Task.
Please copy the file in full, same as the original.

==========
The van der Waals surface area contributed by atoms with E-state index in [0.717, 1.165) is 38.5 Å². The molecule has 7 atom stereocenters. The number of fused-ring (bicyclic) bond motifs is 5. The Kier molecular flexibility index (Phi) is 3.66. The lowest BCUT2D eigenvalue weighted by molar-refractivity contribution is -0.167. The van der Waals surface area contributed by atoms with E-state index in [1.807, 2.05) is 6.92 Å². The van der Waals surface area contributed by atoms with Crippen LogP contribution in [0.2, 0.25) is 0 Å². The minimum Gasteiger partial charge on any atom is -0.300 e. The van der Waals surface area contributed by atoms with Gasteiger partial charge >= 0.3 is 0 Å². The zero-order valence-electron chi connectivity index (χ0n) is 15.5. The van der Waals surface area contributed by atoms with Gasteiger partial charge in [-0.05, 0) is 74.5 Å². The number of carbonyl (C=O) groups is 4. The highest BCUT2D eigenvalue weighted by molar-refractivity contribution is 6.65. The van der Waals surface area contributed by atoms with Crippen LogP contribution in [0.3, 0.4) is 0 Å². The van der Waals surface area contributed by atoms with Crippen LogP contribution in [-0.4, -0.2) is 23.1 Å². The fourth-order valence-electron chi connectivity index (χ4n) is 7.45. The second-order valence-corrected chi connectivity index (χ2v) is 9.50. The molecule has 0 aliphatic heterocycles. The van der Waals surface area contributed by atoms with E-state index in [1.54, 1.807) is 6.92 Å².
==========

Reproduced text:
The van der Waals surface area contributed by atoms with E-state index in [0.717, 1.165) is 38.5 Å². The molecule has 7 atom stereocenters. The number of fused-ring (bicyclic) bond motifs is 5. The Kier molecular flexibility index (Phi) is 3.66. The lowest BCUT2D eigenvalue weighted by molar-refractivity contribution is -0.167. The van der Waals surface area contributed by atoms with E-state index in [1.807, 2.05) is 6.92 Å². The van der Waals surface area contributed by atoms with Crippen LogP contribution in [0.2, 0.25) is 0 Å². The minimum Gasteiger partial charge on any atom is -0.300 e. The van der Waals surface area contributed by atoms with Gasteiger partial charge >= 0.3 is 0 Å². The zero-order valence-electron chi connectivity index (χ0n) is 15.5. The van der Waals surface area contributed by atoms with Gasteiger partial charge in [-0.05, 0) is 74.5 Å². The number of carbonyl (C=O) groups is 4. The highest BCUT2D eigenvalue weighted by molar-refractivity contribution is 6.65. The van der Waals surface area contributed by atoms with Crippen LogP contribution in [0.3, 0.4) is 0 Å². The van der Waals surface area contributed by atoms with Crippen LogP contribution in [-0.4, -0.2) is 23.1 Å². The fourth-order valence-electron chi connectivity index (χ4n) is 7.45. The second-order valence-corrected chi connectivity index (χ2v) is 9.50. The molecule has 0 aliphatic heterocycles. The van der Waals surface area contributed by atoms with E-state index in [1.54, 1.807) is 6.92 Å².